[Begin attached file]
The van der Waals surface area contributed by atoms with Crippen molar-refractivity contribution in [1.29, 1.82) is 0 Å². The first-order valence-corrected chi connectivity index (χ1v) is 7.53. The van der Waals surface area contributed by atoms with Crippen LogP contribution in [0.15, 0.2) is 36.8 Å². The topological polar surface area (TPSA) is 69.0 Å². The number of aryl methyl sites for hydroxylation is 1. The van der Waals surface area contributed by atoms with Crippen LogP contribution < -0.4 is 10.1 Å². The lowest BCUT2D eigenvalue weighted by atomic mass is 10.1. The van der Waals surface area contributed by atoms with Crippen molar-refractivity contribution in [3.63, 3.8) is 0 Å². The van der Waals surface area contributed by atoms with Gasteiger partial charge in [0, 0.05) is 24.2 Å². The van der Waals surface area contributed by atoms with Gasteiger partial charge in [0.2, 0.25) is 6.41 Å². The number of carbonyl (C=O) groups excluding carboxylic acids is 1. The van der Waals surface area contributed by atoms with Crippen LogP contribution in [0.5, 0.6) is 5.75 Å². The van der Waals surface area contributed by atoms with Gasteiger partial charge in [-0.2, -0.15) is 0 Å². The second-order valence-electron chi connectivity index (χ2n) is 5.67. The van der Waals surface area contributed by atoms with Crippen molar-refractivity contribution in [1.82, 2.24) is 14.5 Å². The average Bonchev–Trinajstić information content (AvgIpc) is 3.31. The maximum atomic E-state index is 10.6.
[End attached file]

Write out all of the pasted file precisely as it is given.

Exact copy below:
The van der Waals surface area contributed by atoms with Crippen molar-refractivity contribution in [1.29, 1.82) is 0 Å². The first-order valence-corrected chi connectivity index (χ1v) is 7.53. The van der Waals surface area contributed by atoms with Crippen LogP contribution in [0.15, 0.2) is 36.8 Å². The topological polar surface area (TPSA) is 69.0 Å². The number of aryl methyl sites for hydroxylation is 1. The van der Waals surface area contributed by atoms with Crippen LogP contribution < -0.4 is 10.1 Å². The lowest BCUT2D eigenvalue weighted by atomic mass is 10.1. The van der Waals surface area contributed by atoms with Crippen molar-refractivity contribution in [3.63, 3.8) is 0 Å². The van der Waals surface area contributed by atoms with Gasteiger partial charge in [0, 0.05) is 24.2 Å². The van der Waals surface area contributed by atoms with Gasteiger partial charge in [0.2, 0.25) is 6.41 Å². The number of carbonyl (C=O) groups excluding carboxylic acids is 1. The van der Waals surface area contributed by atoms with Crippen LogP contribution in [0.5, 0.6) is 5.75 Å². The van der Waals surface area contributed by atoms with Gasteiger partial charge in [-0.2, -0.15) is 0 Å². The second-order valence-electron chi connectivity index (χ2n) is 5.67. The van der Waals surface area contributed by atoms with Crippen molar-refractivity contribution in [1.82, 2.24) is 14.5 Å². The average Bonchev–Trinajstić information content (AvgIpc) is 3.31. The maximum atomic E-state index is 10.6.